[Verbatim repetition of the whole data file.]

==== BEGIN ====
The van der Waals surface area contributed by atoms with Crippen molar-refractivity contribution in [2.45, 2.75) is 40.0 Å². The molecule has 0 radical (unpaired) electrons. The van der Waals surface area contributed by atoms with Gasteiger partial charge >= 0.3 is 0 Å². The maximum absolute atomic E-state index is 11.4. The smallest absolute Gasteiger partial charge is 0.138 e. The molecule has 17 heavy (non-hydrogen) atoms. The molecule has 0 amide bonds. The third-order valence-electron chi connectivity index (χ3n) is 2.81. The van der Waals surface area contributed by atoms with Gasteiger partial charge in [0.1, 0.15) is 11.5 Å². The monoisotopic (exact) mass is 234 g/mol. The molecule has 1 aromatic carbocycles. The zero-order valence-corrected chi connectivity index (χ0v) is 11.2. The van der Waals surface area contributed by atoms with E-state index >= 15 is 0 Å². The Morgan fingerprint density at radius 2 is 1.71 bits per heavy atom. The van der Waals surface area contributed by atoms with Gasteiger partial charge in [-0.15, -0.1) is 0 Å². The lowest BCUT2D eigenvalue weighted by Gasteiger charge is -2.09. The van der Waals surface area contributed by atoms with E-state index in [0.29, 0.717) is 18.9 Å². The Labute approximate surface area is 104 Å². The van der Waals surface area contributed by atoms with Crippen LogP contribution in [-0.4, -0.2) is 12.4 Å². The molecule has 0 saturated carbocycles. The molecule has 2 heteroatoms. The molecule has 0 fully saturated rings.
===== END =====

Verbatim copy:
The van der Waals surface area contributed by atoms with Crippen molar-refractivity contribution in [2.45, 2.75) is 40.0 Å². The molecule has 0 radical (unpaired) electrons. The van der Waals surface area contributed by atoms with Gasteiger partial charge >= 0.3 is 0 Å². The maximum absolute atomic E-state index is 11.4. The smallest absolute Gasteiger partial charge is 0.138 e. The molecule has 17 heavy (non-hydrogen) atoms. The molecule has 0 amide bonds. The third-order valence-electron chi connectivity index (χ3n) is 2.81. The van der Waals surface area contributed by atoms with Gasteiger partial charge in [0.1, 0.15) is 11.5 Å². The monoisotopic (exact) mass is 234 g/mol. The molecule has 1 aromatic carbocycles. The zero-order valence-corrected chi connectivity index (χ0v) is 11.2. The van der Waals surface area contributed by atoms with E-state index >= 15 is 0 Å². The Morgan fingerprint density at radius 2 is 1.71 bits per heavy atom. The van der Waals surface area contributed by atoms with Gasteiger partial charge in [-0.15, -0.1) is 0 Å². The lowest BCUT2D eigenvalue weighted by Gasteiger charge is -2.09. The van der Waals surface area contributed by atoms with E-state index in [0.29, 0.717) is 18.9 Å². The Labute approximate surface area is 104 Å². The van der Waals surface area contributed by atoms with Crippen LogP contribution in [-0.4, -0.2) is 12.4 Å². The molecule has 0 saturated carbocycles. The molecule has 2 heteroatoms. The molecule has 0 fully saturated rings.